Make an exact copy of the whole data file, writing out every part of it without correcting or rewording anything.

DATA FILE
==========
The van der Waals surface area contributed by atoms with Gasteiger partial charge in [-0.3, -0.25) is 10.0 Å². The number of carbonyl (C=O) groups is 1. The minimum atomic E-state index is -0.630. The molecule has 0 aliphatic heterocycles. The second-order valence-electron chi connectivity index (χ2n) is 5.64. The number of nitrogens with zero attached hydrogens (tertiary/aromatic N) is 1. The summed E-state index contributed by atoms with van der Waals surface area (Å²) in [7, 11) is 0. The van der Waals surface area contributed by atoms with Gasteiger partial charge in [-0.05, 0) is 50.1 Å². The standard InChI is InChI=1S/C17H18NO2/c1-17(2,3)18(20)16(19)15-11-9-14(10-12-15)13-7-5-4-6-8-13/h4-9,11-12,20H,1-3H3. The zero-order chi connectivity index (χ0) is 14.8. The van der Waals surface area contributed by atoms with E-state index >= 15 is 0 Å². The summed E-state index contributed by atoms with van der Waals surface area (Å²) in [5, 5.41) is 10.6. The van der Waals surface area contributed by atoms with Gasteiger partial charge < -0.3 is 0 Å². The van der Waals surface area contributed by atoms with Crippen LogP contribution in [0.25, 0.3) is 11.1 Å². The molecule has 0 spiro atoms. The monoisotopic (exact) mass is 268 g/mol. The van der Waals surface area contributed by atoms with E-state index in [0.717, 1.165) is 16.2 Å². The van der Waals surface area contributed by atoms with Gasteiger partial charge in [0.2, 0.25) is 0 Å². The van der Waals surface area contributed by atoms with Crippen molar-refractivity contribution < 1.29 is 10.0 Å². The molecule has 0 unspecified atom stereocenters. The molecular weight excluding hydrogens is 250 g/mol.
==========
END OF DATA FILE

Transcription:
The van der Waals surface area contributed by atoms with Gasteiger partial charge in [-0.3, -0.25) is 10.0 Å². The number of carbonyl (C=O) groups is 1. The minimum atomic E-state index is -0.630. The molecule has 0 aliphatic heterocycles. The second-order valence-electron chi connectivity index (χ2n) is 5.64. The number of nitrogens with zero attached hydrogens (tertiary/aromatic N) is 1. The summed E-state index contributed by atoms with van der Waals surface area (Å²) in [7, 11) is 0. The van der Waals surface area contributed by atoms with Gasteiger partial charge in [-0.05, 0) is 50.1 Å². The standard InChI is InChI=1S/C17H18NO2/c1-17(2,3)18(20)16(19)15-11-9-14(10-12-15)13-7-5-4-6-8-13/h4-9,11-12,20H,1-3H3. The zero-order chi connectivity index (χ0) is 14.8. The van der Waals surface area contributed by atoms with E-state index >= 15 is 0 Å². The summed E-state index contributed by atoms with van der Waals surface area (Å²) in [5, 5.41) is 10.6. The van der Waals surface area contributed by atoms with Gasteiger partial charge < -0.3 is 0 Å². The van der Waals surface area contributed by atoms with Crippen LogP contribution in [0.25, 0.3) is 11.1 Å². The molecule has 0 spiro atoms. The monoisotopic (exact) mass is 268 g/mol. The van der Waals surface area contributed by atoms with E-state index in [0.717, 1.165) is 16.2 Å². The van der Waals surface area contributed by atoms with Gasteiger partial charge in [0.2, 0.25) is 0 Å². The van der Waals surface area contributed by atoms with Crippen molar-refractivity contribution < 1.29 is 10.0 Å². The molecule has 0 unspecified atom stereocenters. The molecular weight excluding hydrogens is 250 g/mol.